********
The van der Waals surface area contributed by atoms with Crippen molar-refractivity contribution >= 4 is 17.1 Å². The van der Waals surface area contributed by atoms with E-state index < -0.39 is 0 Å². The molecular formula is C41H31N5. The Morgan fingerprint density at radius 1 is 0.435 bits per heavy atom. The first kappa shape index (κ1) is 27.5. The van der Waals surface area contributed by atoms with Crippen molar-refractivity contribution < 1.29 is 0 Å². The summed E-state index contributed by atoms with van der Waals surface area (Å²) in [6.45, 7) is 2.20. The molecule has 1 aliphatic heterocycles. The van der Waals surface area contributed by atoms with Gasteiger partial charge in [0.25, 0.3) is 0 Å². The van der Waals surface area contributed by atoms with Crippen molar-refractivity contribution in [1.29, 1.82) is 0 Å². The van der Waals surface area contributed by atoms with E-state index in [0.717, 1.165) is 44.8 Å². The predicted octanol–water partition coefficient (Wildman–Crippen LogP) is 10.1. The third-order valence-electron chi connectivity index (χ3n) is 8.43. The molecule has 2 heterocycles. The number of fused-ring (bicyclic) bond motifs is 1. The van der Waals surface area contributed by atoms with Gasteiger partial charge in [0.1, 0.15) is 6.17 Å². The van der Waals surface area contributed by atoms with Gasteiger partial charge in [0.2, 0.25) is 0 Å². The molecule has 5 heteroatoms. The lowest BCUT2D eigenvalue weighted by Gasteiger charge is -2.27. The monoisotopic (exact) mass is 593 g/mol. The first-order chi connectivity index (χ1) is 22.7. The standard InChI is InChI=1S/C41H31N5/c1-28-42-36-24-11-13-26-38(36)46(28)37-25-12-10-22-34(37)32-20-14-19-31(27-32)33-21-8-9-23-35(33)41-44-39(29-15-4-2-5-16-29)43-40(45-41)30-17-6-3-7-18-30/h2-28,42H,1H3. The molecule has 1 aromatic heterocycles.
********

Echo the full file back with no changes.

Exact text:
The van der Waals surface area contributed by atoms with Crippen molar-refractivity contribution >= 4 is 17.1 Å². The van der Waals surface area contributed by atoms with E-state index < -0.39 is 0 Å². The molecular formula is C41H31N5. The Morgan fingerprint density at radius 1 is 0.435 bits per heavy atom. The first kappa shape index (κ1) is 27.5. The van der Waals surface area contributed by atoms with Crippen molar-refractivity contribution < 1.29 is 0 Å². The summed E-state index contributed by atoms with van der Waals surface area (Å²) in [6.45, 7) is 2.20. The molecule has 1 aliphatic heterocycles. The van der Waals surface area contributed by atoms with Gasteiger partial charge in [0.25, 0.3) is 0 Å². The van der Waals surface area contributed by atoms with Crippen molar-refractivity contribution in [1.29, 1.82) is 0 Å². The van der Waals surface area contributed by atoms with E-state index in [0.717, 1.165) is 44.8 Å². The predicted octanol–water partition coefficient (Wildman–Crippen LogP) is 10.1. The third-order valence-electron chi connectivity index (χ3n) is 8.43. The molecule has 2 heterocycles. The number of fused-ring (bicyclic) bond motifs is 1. The van der Waals surface area contributed by atoms with Gasteiger partial charge in [0.1, 0.15) is 6.17 Å². The van der Waals surface area contributed by atoms with Gasteiger partial charge in [0.2, 0.25) is 0 Å². The molecule has 5 heteroatoms. The lowest BCUT2D eigenvalue weighted by Gasteiger charge is -2.27. The monoisotopic (exact) mass is 593 g/mol. The first-order chi connectivity index (χ1) is 22.7. The standard InChI is InChI=1S/C41H31N5/c1-28-42-36-24-11-13-26-38(36)46(28)37-25-12-10-22-34(37)32-20-14-19-31(27-32)33-21-8-9-23-35(33)41-44-39(29-15-4-2-5-16-29)43-40(45-41)30-17-6-3-7-18-30/h2-28,42H,1H3. The molecule has 1 aromatic heterocycles.